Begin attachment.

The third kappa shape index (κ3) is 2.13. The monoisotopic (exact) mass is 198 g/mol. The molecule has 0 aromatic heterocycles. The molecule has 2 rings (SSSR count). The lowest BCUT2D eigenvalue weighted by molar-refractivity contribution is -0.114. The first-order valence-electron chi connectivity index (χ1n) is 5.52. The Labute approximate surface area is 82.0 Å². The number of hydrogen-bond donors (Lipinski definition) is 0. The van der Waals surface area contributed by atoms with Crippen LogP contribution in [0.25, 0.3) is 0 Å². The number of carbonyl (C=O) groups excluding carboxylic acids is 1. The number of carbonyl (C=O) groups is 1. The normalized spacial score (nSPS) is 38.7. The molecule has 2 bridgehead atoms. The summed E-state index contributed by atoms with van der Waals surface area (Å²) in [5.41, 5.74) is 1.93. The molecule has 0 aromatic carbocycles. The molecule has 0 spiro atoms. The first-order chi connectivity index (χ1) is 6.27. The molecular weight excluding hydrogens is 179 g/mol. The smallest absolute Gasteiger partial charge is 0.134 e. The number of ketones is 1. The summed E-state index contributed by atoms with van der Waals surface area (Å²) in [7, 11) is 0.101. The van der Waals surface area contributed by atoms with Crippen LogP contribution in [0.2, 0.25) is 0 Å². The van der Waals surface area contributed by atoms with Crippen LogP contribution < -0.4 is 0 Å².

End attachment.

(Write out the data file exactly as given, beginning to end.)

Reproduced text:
The third kappa shape index (κ3) is 2.13. The monoisotopic (exact) mass is 198 g/mol. The molecule has 0 aromatic heterocycles. The molecule has 2 rings (SSSR count). The lowest BCUT2D eigenvalue weighted by molar-refractivity contribution is -0.114. The first-order valence-electron chi connectivity index (χ1n) is 5.52. The Labute approximate surface area is 82.0 Å². The number of hydrogen-bond donors (Lipinski definition) is 0. The van der Waals surface area contributed by atoms with Crippen LogP contribution in [0.25, 0.3) is 0 Å². The number of carbonyl (C=O) groups excluding carboxylic acids is 1. The number of carbonyl (C=O) groups is 1. The normalized spacial score (nSPS) is 38.7. The molecule has 2 bridgehead atoms. The summed E-state index contributed by atoms with van der Waals surface area (Å²) in [5.41, 5.74) is 1.93. The molecule has 0 aromatic carbocycles. The molecule has 0 spiro atoms. The first-order chi connectivity index (χ1) is 6.27. The molecular weight excluding hydrogens is 179 g/mol. The smallest absolute Gasteiger partial charge is 0.134 e. The number of ketones is 1. The summed E-state index contributed by atoms with van der Waals surface area (Å²) in [7, 11) is 0.101. The van der Waals surface area contributed by atoms with Crippen LogP contribution in [0.2, 0.25) is 0 Å². The van der Waals surface area contributed by atoms with Crippen LogP contribution < -0.4 is 0 Å².